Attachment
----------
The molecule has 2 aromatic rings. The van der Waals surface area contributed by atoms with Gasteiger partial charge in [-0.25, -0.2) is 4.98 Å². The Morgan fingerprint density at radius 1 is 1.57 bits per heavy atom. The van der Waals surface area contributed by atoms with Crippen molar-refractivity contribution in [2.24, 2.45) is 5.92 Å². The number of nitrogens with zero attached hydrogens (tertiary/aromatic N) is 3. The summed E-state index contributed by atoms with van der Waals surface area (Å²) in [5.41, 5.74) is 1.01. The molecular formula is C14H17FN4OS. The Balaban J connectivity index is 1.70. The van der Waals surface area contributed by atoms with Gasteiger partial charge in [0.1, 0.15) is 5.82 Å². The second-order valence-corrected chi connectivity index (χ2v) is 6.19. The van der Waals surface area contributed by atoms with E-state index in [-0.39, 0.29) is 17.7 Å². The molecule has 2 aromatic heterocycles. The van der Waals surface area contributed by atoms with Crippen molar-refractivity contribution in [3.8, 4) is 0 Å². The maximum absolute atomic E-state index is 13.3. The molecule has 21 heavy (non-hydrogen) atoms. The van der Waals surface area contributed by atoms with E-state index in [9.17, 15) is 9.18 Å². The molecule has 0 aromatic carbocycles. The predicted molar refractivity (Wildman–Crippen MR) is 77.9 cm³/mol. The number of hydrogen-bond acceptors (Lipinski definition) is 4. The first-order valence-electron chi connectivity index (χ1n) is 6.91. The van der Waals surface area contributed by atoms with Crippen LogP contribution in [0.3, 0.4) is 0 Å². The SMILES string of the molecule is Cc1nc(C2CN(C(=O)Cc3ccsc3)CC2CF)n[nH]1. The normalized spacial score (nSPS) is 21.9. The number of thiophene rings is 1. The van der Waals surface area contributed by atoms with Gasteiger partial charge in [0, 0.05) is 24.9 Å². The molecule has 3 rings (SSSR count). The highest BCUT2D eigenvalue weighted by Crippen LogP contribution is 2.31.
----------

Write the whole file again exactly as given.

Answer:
The molecule has 2 aromatic rings. The van der Waals surface area contributed by atoms with Gasteiger partial charge in [-0.25, -0.2) is 4.98 Å². The Morgan fingerprint density at radius 1 is 1.57 bits per heavy atom. The van der Waals surface area contributed by atoms with Crippen molar-refractivity contribution in [2.24, 2.45) is 5.92 Å². The number of nitrogens with zero attached hydrogens (tertiary/aromatic N) is 3. The summed E-state index contributed by atoms with van der Waals surface area (Å²) in [5.41, 5.74) is 1.01. The molecular formula is C14H17FN4OS. The Balaban J connectivity index is 1.70. The van der Waals surface area contributed by atoms with Gasteiger partial charge in [0.1, 0.15) is 5.82 Å². The second-order valence-corrected chi connectivity index (χ2v) is 6.19. The van der Waals surface area contributed by atoms with E-state index in [-0.39, 0.29) is 17.7 Å². The molecule has 2 aromatic heterocycles. The van der Waals surface area contributed by atoms with Crippen molar-refractivity contribution in [3.8, 4) is 0 Å². The maximum absolute atomic E-state index is 13.3. The molecule has 21 heavy (non-hydrogen) atoms. The van der Waals surface area contributed by atoms with E-state index in [9.17, 15) is 9.18 Å². The molecule has 0 aromatic carbocycles. The predicted molar refractivity (Wildman–Crippen MR) is 77.9 cm³/mol. The number of hydrogen-bond acceptors (Lipinski definition) is 4. The first-order valence-electron chi connectivity index (χ1n) is 6.91. The van der Waals surface area contributed by atoms with Crippen LogP contribution in [0.3, 0.4) is 0 Å². The SMILES string of the molecule is Cc1nc(C2CN(C(=O)Cc3ccsc3)CC2CF)n[nH]1. The normalized spacial score (nSPS) is 21.9. The number of thiophene rings is 1. The van der Waals surface area contributed by atoms with Gasteiger partial charge in [0, 0.05) is 24.9 Å². The molecule has 3 rings (SSSR count). The highest BCUT2D eigenvalue weighted by Crippen LogP contribution is 2.31.